- The firm does not have an office in the particular country, but is active in the region. In this situation, it can use one of two approaches: it can either delegate consultants who have experience in a particular market (sometimes speaking the local language), or commission partners or subcontractors to conduct the project. In both of these cases, it’s worth checking to see what experience the consultants have in a particular market. And in the case of a firm that works with a partner, you should also look at what kind of projects they had jointly conducted, and what was the quality of those projects.
The choice will be even harder if one company is to carry out different projects in different geographical locations. The decisive factor should then be the experience in the specific business area and/or in the specific product category, and not experience in the specific country. This does not mean that we should not make sure whether the consulting firm is able to perform international projects, and if so – in which countries.
When the project is to be carried out in several countries at the same time, another issue comes up. Is the firm experienced in coordinating simultaneous work in many countries, sometimes on different continents, in different time zones and different cultures? Sometimes, a project can have a disappointing outcome (or even fail completely) because of the inability to manage complex multinational projects.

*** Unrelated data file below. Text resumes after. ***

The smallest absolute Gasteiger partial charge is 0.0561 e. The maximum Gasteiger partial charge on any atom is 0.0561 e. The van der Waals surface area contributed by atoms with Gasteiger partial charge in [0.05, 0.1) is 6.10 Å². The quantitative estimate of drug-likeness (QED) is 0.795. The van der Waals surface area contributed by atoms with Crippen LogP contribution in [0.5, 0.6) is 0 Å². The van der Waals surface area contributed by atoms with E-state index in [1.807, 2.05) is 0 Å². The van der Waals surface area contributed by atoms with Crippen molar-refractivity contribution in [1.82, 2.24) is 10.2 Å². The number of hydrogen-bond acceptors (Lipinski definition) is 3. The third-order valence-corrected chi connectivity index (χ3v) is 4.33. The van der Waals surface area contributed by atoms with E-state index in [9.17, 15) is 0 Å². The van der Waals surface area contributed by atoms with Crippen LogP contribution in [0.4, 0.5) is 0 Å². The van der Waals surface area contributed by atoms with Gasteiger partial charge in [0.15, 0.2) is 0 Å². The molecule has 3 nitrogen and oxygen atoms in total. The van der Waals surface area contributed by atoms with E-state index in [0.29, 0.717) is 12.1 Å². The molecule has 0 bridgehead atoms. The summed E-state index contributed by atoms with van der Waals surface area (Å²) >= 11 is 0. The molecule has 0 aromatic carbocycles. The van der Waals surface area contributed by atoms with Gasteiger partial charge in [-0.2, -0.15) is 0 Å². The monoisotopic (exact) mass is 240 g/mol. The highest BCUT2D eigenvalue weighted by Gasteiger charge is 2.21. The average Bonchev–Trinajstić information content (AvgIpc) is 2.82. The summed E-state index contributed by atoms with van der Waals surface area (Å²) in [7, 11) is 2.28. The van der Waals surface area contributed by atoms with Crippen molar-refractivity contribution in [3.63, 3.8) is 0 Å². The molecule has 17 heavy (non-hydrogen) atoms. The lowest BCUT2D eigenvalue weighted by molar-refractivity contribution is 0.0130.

How does the consulting company communicate with the client?
How a consulting company manages a project may be important to the client. An important factor is how the firm delegates responsibilities. And additionally, how it separates areas of responsibility between the individual members of the project team. This is particularly important when a project is composed of various competences, market or topical areas.
The main factor here is communication with the client. It should be organised in a way that provides the client with a complete knowledge about the project, but also in a way that is as concise as possible. If the project is performed by several people (often specialists in a given field, responsible only for a small part of the project) and there is no single coordinator, then it is not a convenient solution for the client.
If there is a project manager, then even if him or her doesn’t have the competencies of the expert working on the projects, it’s a big plus for the client. The project manager will supervise the team and their work, gather information about every aspect of the project, and report to the client and inform them about any potential risks. This way, the project manager can give the customer feedback at every step of project and provide information on any problems that might arise.
Having a single point of contact is more convenient for the client also when they need to make a critical comment or express dissatisfaction with a part or all of the work. In such a situation, the only person to whom the criticism is directed is the project manager. The client does not have to worry about the redistribution of liability for the identified problem on the firm’s side, because the issue will be handled within the company by the product manager.
Who has the consulting company worked for?